With Christmas at only 2 months away, the Helleborus is our flower of the month November. This lovely little flower is also known as the Christmas Rose. A hit in every Christmas arrangement or bouquet.
The Helleborus (pronounced “hel-leh-BORE-us”) is a member of the Ranunculaceae family and has a lot of species, hybrids and cultivars. The most popular ones are the Helleborus Orientalis and Helleborus Niger. The colour of this flower can vary from white and cream, to purple and green. The Helleborus Niger – with its white bowl-shaped flowers – is also known as the Christmas Rose. The flowers are about 3 inches across, adorned with crowns of showy golden-yellow stamens and typically nodding or facing outwards.
The Helleborus Niger supposedly got its name from the Greek words bora, meaning food, and helein, meaning injures/destroys in reference to the plant’s toxic leaves, stems and roots which are poisonous to humans if ingested. Niger, the Latin word for black, refers to the black colour of its roots.
You will find this flower growing on the mountains of southern and central Europe. The Christmas Rose opens up around Christmas time (hence the name Christmas rose) in the more warmer winter regions, while it opens up in early spring in the colder regions.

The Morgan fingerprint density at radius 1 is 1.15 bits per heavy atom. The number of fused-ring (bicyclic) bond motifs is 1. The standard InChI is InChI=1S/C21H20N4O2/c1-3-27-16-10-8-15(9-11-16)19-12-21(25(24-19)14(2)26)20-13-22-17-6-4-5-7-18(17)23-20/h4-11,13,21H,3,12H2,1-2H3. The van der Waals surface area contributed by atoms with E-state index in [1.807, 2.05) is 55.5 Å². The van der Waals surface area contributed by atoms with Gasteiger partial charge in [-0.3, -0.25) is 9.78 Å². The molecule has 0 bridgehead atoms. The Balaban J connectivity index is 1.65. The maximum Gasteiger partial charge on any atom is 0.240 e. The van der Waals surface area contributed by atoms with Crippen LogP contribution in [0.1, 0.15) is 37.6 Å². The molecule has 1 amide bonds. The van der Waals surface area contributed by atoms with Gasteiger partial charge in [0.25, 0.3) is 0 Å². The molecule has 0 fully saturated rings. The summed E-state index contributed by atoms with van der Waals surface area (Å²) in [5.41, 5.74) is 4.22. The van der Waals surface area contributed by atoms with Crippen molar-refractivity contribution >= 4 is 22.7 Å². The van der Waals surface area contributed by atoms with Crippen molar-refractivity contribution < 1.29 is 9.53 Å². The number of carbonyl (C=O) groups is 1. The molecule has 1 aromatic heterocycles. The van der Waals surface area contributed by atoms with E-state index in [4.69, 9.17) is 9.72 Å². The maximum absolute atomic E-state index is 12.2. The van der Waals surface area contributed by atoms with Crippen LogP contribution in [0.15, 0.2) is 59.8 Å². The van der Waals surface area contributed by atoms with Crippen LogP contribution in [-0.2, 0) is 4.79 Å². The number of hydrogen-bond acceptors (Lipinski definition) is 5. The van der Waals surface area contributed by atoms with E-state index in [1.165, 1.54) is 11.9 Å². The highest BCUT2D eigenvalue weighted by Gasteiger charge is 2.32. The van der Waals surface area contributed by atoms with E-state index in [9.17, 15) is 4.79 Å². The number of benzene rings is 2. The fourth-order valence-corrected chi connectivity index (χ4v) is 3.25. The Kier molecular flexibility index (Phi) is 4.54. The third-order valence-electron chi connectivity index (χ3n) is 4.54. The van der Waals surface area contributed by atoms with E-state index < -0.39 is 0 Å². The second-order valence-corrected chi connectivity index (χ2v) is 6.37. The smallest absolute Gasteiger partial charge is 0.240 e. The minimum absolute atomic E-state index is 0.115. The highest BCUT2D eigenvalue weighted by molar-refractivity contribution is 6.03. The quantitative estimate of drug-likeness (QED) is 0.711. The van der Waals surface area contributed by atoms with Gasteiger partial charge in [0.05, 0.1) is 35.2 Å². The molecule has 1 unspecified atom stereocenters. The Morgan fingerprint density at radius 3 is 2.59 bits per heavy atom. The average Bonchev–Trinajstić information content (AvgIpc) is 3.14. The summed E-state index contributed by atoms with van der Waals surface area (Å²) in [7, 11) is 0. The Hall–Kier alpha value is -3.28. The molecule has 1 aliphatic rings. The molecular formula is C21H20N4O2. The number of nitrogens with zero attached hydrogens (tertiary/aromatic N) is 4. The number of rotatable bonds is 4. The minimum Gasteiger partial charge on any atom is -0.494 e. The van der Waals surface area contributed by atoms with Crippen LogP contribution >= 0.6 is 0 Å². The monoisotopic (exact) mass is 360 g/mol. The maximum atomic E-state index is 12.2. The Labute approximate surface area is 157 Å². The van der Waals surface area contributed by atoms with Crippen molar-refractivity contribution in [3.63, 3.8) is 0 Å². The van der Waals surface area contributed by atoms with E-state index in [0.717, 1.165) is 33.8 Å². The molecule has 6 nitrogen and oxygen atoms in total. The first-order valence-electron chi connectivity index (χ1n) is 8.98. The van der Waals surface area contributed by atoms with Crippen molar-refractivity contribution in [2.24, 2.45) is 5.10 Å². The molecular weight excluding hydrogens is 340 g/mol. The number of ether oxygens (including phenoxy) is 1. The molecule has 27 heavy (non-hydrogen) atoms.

The Helleborus is one of the only plants that blooms naturally in the winter and in early spring. For this reason, people thought the plants had magical powers. When blooms appeared before Christmas, it was believed that they presaged a bountiful year ahead.
But why is it called Christmas Rose? An ancient story tells that all Helleborus plants woke up from their hibernation when Jesus was born. The Christmas rose forgot to get back to sleep and ever since the plant blooms every year to announce the winter.
Another version of how the Helleborus got its name tells us that it comes from the word ‘elleborum’, which means luck or healing. In former times, the poisonous flower root was used for medical ointments.
Like we said in the introduction, the Helleborus is a must-have in Christmas arrangements or bouquets. The white flower of the Christmas Rose is nice in contrast to – for instance – the bright red colour of Rosehip. Helleborus can also be dried. To do so, hang them upside down in small bunches in a cool, airy place. You can also use silica gel or a similar desiccant.